Financial Aid and Scholarships

Lender pic

Lender Information

General Lender Information

Master Promissory Notes

Starting in the 2009-2010 school year, federal loans at UMKC will be offered through the Direct Loan Program. All required Entrance Counseling and Master Promissory Notes for Stafford, Parent PLUS and Graduate PLUS Loans need to be completed through Direct Loans. Funds will not be sent to UMKC unless all of the required paperwork has been signed, so be sure to get it completed in a timely manner.

Click on the task you wish to complete:

Institutional Loan MPN

To sign a Master Promissory Note for a Perkins, Health Professional (HPL) or other Institutional Loan, please visit ECSI. You will need to use the Campus Code S4 to login. Any questions about promissory notes signed with ECSI can be directed to the UMKC Student Loan Office at 816-235-1346.

Private Lender List

UMKC's Financial Aid and Scholarships Office encourages students to take advantage of all sources of federal aid before turning to private loans (also called alternative loans). If you're interested in applying for federal financial aid, please visit Private loans do not require students to fill out the Free Application for Federal Student Aid (FAFSA), are based on credit-worthiness and have variable interest. Private loans must be repaid separately from federal loans once students are no longer enrolled at least part-time. Please be sure to look over the information about federal aid available on our website before pursuing a private loan:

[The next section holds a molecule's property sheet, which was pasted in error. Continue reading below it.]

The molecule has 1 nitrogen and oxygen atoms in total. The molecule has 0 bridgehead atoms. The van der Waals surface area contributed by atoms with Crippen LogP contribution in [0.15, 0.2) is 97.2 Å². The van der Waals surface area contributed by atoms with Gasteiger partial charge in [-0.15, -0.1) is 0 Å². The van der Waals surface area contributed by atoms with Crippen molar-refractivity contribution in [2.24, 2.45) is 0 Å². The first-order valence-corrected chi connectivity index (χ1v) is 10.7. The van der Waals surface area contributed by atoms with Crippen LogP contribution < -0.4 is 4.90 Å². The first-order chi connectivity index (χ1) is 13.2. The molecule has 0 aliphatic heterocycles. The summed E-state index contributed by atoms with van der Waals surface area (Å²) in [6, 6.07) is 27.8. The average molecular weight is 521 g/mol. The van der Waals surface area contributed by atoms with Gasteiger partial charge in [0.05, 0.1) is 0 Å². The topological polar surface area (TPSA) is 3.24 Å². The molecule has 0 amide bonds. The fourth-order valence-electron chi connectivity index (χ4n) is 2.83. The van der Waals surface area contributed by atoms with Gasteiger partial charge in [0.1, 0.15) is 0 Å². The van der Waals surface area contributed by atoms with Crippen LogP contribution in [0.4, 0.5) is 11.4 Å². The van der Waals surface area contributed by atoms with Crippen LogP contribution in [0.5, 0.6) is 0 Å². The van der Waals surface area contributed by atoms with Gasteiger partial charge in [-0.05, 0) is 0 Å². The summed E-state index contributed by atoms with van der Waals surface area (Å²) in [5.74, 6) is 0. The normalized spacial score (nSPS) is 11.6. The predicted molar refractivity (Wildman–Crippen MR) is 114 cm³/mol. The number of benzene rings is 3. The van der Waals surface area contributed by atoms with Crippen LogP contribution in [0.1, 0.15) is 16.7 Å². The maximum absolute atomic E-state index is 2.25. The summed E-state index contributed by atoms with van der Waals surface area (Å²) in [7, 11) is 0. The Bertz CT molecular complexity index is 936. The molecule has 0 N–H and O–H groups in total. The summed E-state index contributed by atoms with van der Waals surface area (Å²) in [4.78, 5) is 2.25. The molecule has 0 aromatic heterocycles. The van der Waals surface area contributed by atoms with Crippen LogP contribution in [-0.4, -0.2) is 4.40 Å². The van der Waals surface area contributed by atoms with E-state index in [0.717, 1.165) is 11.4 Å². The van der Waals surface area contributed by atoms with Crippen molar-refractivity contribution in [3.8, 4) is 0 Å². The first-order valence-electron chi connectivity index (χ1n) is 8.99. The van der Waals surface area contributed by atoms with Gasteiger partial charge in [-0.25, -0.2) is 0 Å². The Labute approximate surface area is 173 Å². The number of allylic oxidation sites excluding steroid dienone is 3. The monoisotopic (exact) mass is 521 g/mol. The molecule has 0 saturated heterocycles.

New laws in 2010 are far more restrictive in how universities are allowed to offer guidance to students when choosing a private loan lender. Therefore, the Financial Aid and Scholarships Office has put together the following tips for you as you're looking for a private loan. At this time we are not able to suggest a particular lender to you.

  1. Make sure that the lender offers loans to students in Missouri and who attend UMKC.
  2. Find a lender who has an established loan program or reputation- Many major, national banks offer private loans.
  3. You may be required to have an eligible co-signer on the loan application; often, having a co-signer will help you obtain a better interest rate.
  4. Check into when you will be required to repay the loan (some lenders allow you to defer the repayment of the loan until you're no longer enrolled at least part-time).
  5. Watch out for high fees. A loan with a lower interest rate but high fees can ultimately cost more than a loan with a somewhat higher interest rate and no fees.
  6. Generally, loans based on the LIBOR index tend to be better in the long term than loans based on the PLR (Prime Lending Rate).
  7. It is common for interest rates to be lower while a student is in school and higher during repayment.
  8. Most private loans will require the school to certify the amount that you are eligible to receive.

FAFSA Information

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